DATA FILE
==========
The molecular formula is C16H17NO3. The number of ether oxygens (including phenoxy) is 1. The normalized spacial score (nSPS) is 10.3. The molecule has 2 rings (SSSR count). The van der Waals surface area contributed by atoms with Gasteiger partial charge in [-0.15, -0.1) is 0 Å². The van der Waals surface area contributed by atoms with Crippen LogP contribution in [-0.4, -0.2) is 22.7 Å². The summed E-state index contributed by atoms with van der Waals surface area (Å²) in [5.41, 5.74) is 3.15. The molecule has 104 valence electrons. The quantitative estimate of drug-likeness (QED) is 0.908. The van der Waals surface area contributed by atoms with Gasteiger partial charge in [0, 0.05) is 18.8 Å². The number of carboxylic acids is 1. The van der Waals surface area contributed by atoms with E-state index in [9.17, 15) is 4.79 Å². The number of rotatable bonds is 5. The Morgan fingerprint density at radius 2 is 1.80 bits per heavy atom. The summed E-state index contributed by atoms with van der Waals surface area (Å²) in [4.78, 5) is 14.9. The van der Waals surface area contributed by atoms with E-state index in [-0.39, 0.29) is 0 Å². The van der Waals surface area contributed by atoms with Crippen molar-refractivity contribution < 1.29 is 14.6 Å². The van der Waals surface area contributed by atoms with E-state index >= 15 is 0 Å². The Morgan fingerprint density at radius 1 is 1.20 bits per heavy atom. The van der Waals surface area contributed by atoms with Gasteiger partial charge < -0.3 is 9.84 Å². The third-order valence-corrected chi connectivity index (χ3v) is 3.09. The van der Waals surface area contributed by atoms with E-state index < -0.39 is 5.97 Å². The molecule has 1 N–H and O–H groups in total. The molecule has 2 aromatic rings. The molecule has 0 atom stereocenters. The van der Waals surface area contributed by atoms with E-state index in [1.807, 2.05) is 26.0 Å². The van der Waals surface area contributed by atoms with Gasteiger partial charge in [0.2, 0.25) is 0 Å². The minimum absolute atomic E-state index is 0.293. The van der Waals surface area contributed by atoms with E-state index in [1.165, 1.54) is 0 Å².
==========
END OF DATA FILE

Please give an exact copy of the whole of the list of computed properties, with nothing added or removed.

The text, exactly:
The molecular formula is C16H17NO3. The number of ether oxygens (including phenoxy) is 1. The normalized spacial score (nSPS) is 10.3. The molecule has 2 rings (SSSR count). The van der Waals surface area contributed by atoms with Gasteiger partial charge in [-0.15, -0.1) is 0 Å². The van der Waals surface area contributed by atoms with Crippen LogP contribution in [-0.4, -0.2) is 22.7 Å². The summed E-state index contributed by atoms with van der Waals surface area (Å²) in [5.41, 5.74) is 3.15. The molecule has 104 valence electrons. The quantitative estimate of drug-likeness (QED) is 0.908. The van der Waals surface area contributed by atoms with Gasteiger partial charge in [0, 0.05) is 18.8 Å². The number of carboxylic acids is 1. The van der Waals surface area contributed by atoms with E-state index in [9.17, 15) is 4.79 Å². The number of rotatable bonds is 5. The Morgan fingerprint density at radius 2 is 1.80 bits per heavy atom. The summed E-state index contributed by atoms with van der Waals surface area (Å²) in [4.78, 5) is 14.9. The van der Waals surface area contributed by atoms with E-state index in [-0.39, 0.29) is 0 Å². The van der Waals surface area contributed by atoms with Crippen molar-refractivity contribution < 1.29 is 14.6 Å². The van der Waals surface area contributed by atoms with E-state index >= 15 is 0 Å². The Morgan fingerprint density at radius 1 is 1.20 bits per heavy atom. The van der Waals surface area contributed by atoms with Gasteiger partial charge < -0.3 is 9.84 Å². The third-order valence-corrected chi connectivity index (χ3v) is 3.09. The van der Waals surface area contributed by atoms with E-state index < -0.39 is 5.97 Å². The molecule has 1 N–H and O–H groups in total. The molecule has 2 aromatic rings. The molecule has 0 atom stereocenters. The van der Waals surface area contributed by atoms with E-state index in [1.807, 2.05) is 26.0 Å². The van der Waals surface area contributed by atoms with Gasteiger partial charge in [0.2, 0.25) is 0 Å². The minimum absolute atomic E-state index is 0.293. The van der Waals surface area contributed by atoms with E-state index in [1.165, 1.54) is 0 Å².